MTFBWY

Stoic Week

“At every hour, give your full concentration… to carrying out the task in hand with a scrupulous and unaffected dignity and affectionate concern for others and freedom and justice, and give yourself space from other concerns… You see how few things you need to be able to live a smoothly flowing life.” – Marcus Aurelius, Meditations, 2.5

Self Renewal

For the next seven days we will draw our attention to Stoicism. For over a year I have been a practicing Stoic incorporating the fundamental practices and principles of Stoicism in to my Jedi training as well as my 12 Step journey. The Jedi path itself carries many elements of Stoicism as does the 12 Steps of Alcoholics Anonymous. Many of the entries on “The Daily Jedi” have attempted to capture the essence of Stoicism in the context of both. I hope that over the next seven days I can summarize how applying the practical philosophy of the Stoics can bring many benefits.

This year the theme of Stoic Week is “Self Renewal”. For me the last five years has been a daily journey of “Self Renewal”. My sobriety is a daily reprieve contingent on the maintenance of my spiritual condition; therefore recovery is a “one day a time” process. We get up in the morning and we face the new day.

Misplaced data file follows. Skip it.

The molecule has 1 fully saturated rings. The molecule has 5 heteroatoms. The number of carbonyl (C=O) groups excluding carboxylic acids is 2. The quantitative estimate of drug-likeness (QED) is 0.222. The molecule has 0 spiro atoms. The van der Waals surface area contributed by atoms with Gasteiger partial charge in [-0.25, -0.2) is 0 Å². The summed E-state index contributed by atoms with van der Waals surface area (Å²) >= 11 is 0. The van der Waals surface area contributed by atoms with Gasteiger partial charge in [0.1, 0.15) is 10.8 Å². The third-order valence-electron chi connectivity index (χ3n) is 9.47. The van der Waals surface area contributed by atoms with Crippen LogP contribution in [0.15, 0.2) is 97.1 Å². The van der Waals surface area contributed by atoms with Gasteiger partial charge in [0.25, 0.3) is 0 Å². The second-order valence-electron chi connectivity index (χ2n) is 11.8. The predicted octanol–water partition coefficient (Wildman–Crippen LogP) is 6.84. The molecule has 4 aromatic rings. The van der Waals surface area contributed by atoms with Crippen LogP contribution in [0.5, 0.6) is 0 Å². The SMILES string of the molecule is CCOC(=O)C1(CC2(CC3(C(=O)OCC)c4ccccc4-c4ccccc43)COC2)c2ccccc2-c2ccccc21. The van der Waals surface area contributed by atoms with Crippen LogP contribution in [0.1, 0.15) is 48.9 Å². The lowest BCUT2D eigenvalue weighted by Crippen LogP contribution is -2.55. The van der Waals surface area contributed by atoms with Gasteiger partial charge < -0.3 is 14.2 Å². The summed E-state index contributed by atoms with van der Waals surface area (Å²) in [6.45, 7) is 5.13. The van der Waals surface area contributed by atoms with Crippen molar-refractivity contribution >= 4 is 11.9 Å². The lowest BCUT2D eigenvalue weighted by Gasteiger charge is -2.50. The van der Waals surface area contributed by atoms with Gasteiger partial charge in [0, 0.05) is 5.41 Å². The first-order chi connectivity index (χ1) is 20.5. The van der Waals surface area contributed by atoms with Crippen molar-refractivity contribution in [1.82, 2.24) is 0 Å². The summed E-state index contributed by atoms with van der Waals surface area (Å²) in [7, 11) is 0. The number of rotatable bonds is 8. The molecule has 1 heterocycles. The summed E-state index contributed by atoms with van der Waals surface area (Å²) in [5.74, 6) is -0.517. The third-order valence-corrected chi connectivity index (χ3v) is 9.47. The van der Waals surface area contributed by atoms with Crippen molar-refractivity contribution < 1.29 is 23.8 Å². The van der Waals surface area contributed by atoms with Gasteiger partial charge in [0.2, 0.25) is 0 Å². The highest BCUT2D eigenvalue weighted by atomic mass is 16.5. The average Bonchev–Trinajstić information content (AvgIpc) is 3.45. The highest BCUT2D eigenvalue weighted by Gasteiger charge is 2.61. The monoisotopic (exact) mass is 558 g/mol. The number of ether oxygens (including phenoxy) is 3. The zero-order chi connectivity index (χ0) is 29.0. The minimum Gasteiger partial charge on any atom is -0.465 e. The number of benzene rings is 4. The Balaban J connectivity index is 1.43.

The sun may rise in all its splendor or behind a blanket of clouds. There has never been a day like this one and there will never be another like it again. We each have the choice how we arise to the day and what we do with it. Yesterday has passed with its mistakes and blunders or achievements and victories, it is gone beyond recall and remains but a memory. Tomorrow is but a promise and one that is neither granted nor guaranteed. The present moment, this day, is all we really have.

So begins Day 1 of living like a Stoic. Click here to learn more.

Jedi are Spiritual Seekers

Jedi believe in and are a part of the Jedi Order

The word ‘Jedi Order’ gives connotations that the Jedi Path was something like a religion in the Star Wars Universe. The pure and true meaning of the word religion comes from the Latin word “religio” which was derived from the Latin word “re-ligare” or “to reconnect.” The purpose of the Jedi teachings were “to reconnect” a Jedi to the Force. Actually, we are always connected to the Force, but we have lost our conscious awareness of this connection.